Does the following sound familiar?—Spring is in the air! Flowers and bunnies decorate the home. Father helps the children paint beautiful designs on eggs dyed in various colors. These eggs, which will later be hidden and searched for, are placed into lovely, seasonal baskets. The wonderful aroma of the hot cross buns mother is baking in the oven waft through the house. Forty days of abstaining from special foods will finally end the next day. The whole family picks out their Sunday best to wear to the next morning’s sunrise worship service to celebrate the savior’s resurrection and the renewal of life. Everyone looks forward to a succulent ham with all the trimmings. It will be a thrilling day. After all, it is one of the most important religious holidays of the year.
Easter, right? No! This is a description of an ancient Babylonian family—2,000 years before Christ—honoring the resurrection of their god, Tammuz, who was brought back from the underworld by his mother/wife, Ishtar (after whom the festival was named). As Ishtar was actually pronounced “Easter” in most Semitic dialects, it could be said that the event portrayed here is, in a sense, Easter. Of course, the occasion could easily have been a Phrygian family honoring Attis and Cybele, or perhaps a Phoenician family worshipping Adonis and Astarte. Also fitting the description well would be a heretic Israelite family honoring the Canaanite Baal and Ashtoreth. Or this depiction could just as easily represent any number of other immoral, pagan fertility celebrations of death and resurrection—including the modern Easter celebration as it has come to us through the Anglo-Saxon fertility rites of the goddess Eostre or Ostara. These are all the same festivals, separated only by time and culture.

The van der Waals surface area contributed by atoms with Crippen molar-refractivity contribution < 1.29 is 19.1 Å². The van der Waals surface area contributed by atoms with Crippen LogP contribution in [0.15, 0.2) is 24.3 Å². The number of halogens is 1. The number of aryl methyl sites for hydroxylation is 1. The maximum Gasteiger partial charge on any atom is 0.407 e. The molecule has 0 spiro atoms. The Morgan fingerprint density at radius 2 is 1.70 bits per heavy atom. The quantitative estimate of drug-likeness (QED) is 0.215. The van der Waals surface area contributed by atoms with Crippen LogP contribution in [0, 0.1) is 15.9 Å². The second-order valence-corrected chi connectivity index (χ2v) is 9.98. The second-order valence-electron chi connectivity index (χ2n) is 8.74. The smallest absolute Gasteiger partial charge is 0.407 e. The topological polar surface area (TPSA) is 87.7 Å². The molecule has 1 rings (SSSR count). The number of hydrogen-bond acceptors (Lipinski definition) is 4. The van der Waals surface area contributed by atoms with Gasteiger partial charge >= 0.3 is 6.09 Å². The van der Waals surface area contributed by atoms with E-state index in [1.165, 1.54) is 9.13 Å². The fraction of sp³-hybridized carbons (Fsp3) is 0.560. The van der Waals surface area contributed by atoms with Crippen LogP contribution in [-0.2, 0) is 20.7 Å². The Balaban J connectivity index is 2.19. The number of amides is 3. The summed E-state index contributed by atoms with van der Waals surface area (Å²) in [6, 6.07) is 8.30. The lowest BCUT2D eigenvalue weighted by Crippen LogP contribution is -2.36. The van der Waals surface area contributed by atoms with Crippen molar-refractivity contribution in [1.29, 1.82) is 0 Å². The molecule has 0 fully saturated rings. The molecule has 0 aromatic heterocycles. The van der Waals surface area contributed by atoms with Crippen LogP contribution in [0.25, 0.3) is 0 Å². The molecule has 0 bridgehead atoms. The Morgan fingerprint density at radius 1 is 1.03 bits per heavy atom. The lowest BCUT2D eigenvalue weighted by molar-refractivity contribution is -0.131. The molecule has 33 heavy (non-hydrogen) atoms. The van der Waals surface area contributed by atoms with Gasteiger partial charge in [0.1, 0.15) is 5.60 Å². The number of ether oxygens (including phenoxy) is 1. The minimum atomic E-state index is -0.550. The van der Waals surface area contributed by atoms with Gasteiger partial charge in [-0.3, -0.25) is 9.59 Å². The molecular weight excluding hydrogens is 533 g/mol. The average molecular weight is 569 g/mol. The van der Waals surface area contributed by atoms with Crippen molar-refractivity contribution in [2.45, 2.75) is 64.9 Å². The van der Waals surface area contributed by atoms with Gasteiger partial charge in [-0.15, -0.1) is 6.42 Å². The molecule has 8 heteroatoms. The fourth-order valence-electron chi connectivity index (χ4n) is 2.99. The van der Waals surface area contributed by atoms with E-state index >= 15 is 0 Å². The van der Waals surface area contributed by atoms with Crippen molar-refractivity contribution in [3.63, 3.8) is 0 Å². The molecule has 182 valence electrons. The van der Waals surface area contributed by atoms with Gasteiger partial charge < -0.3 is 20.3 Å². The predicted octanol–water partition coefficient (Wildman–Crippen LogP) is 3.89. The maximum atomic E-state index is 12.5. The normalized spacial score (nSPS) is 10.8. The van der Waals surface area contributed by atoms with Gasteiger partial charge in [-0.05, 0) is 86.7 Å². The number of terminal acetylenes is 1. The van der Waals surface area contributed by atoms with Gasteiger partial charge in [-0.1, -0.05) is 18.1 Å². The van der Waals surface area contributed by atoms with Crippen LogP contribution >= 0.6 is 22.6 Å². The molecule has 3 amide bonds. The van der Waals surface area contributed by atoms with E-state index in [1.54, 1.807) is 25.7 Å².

If Easter is not found in the Bible, then where did it come from? The vast majority of ecclesiastical and secular historians agree that the name of Easter and the traditions surrounding it are deeply rooted in pagan religion.
Now notice the following powerful quotes that demonstrate more about the true origin of how the modern Easter celebration got its name:
“Since Bede the Venerable (De ratione temporum 1:5) the origin of the term for the feast of Christ’s Resurrection has been popularly considered to be from the Anglo-Saxon Eastre, a goddess of spring…the Old High German plural for dawn, eostarun; whence has come the German Ostern, and our English Easter” (The New Catholic Encyclopedia, 1967, Vol. 5, p. 6).